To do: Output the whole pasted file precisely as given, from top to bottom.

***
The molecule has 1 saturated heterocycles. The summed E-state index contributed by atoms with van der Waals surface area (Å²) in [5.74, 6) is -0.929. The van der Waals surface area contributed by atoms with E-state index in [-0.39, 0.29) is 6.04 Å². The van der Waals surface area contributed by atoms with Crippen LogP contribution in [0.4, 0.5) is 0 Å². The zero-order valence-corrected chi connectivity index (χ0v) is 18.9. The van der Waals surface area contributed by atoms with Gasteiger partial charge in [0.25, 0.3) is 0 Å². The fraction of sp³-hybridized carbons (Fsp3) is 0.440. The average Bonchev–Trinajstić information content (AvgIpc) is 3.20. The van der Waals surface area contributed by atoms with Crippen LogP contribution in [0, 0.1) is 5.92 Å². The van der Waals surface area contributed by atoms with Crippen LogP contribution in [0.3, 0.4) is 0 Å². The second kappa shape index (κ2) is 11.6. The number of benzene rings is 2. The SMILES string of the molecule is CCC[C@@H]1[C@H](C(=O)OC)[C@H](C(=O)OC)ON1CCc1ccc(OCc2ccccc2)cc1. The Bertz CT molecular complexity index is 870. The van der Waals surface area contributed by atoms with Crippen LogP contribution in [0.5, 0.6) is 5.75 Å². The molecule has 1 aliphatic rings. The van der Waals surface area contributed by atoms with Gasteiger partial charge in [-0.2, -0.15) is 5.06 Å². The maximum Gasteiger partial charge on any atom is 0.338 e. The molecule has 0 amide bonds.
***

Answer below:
The molecule has 1 saturated heterocycles. The summed E-state index contributed by atoms with van der Waals surface area (Å²) in [5.74, 6) is -0.929. The van der Waals surface area contributed by atoms with E-state index in [-0.39, 0.29) is 6.04 Å². The van der Waals surface area contributed by atoms with Crippen LogP contribution in [0.4, 0.5) is 0 Å². The zero-order valence-corrected chi connectivity index (χ0v) is 18.9. The van der Waals surface area contributed by atoms with Gasteiger partial charge in [0.25, 0.3) is 0 Å². The fraction of sp³-hybridized carbons (Fsp3) is 0.440. The average Bonchev–Trinajstić information content (AvgIpc) is 3.20. The van der Waals surface area contributed by atoms with Crippen LogP contribution in [0, 0.1) is 5.92 Å². The van der Waals surface area contributed by atoms with Crippen LogP contribution in [0.3, 0.4) is 0 Å². The second kappa shape index (κ2) is 11.6. The number of benzene rings is 2. The SMILES string of the molecule is CCC[C@@H]1[C@H](C(=O)OC)[C@H](C(=O)OC)ON1CCc1ccc(OCc2ccccc2)cc1. The Bertz CT molecular complexity index is 870. The van der Waals surface area contributed by atoms with Crippen LogP contribution in [0.5, 0.6) is 5.75 Å². The molecule has 1 aliphatic rings. The van der Waals surface area contributed by atoms with Gasteiger partial charge in [-0.2, -0.15) is 5.06 Å². The maximum Gasteiger partial charge on any atom is 0.338 e. The molecule has 0 amide bonds.